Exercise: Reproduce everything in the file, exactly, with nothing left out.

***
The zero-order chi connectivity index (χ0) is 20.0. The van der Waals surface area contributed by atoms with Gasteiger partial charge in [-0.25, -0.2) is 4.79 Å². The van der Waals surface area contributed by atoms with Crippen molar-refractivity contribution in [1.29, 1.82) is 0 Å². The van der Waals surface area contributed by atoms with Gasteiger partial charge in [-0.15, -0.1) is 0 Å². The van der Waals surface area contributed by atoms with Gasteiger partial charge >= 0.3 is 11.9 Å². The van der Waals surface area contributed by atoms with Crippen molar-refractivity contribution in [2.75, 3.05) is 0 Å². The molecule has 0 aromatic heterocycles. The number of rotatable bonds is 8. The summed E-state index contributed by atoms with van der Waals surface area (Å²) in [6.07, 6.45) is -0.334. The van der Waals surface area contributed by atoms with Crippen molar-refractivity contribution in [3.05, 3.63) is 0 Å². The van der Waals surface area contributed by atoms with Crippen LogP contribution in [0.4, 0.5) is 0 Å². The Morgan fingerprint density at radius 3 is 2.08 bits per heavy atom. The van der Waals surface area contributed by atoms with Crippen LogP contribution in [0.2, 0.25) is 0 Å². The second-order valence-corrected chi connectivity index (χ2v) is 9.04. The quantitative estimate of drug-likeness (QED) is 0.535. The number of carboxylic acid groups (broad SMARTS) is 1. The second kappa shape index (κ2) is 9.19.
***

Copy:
The zero-order chi connectivity index (χ0) is 20.0. The van der Waals surface area contributed by atoms with Gasteiger partial charge in [-0.25, -0.2) is 4.79 Å². The van der Waals surface area contributed by atoms with Crippen molar-refractivity contribution in [1.29, 1.82) is 0 Å². The van der Waals surface area contributed by atoms with Gasteiger partial charge in [-0.15, -0.1) is 0 Å². The van der Waals surface area contributed by atoms with Gasteiger partial charge >= 0.3 is 11.9 Å². The van der Waals surface area contributed by atoms with Crippen molar-refractivity contribution in [2.75, 3.05) is 0 Å². The molecule has 0 aromatic heterocycles. The number of rotatable bonds is 8. The summed E-state index contributed by atoms with van der Waals surface area (Å²) in [6.07, 6.45) is -0.334. The van der Waals surface area contributed by atoms with Crippen molar-refractivity contribution in [3.05, 3.63) is 0 Å². The van der Waals surface area contributed by atoms with Crippen LogP contribution in [0.4, 0.5) is 0 Å². The Morgan fingerprint density at radius 3 is 2.08 bits per heavy atom. The van der Waals surface area contributed by atoms with Crippen LogP contribution in [0.2, 0.25) is 0 Å². The second-order valence-corrected chi connectivity index (χ2v) is 9.04. The quantitative estimate of drug-likeness (QED) is 0.535. The number of carboxylic acid groups (broad SMARTS) is 1. The second kappa shape index (κ2) is 9.19.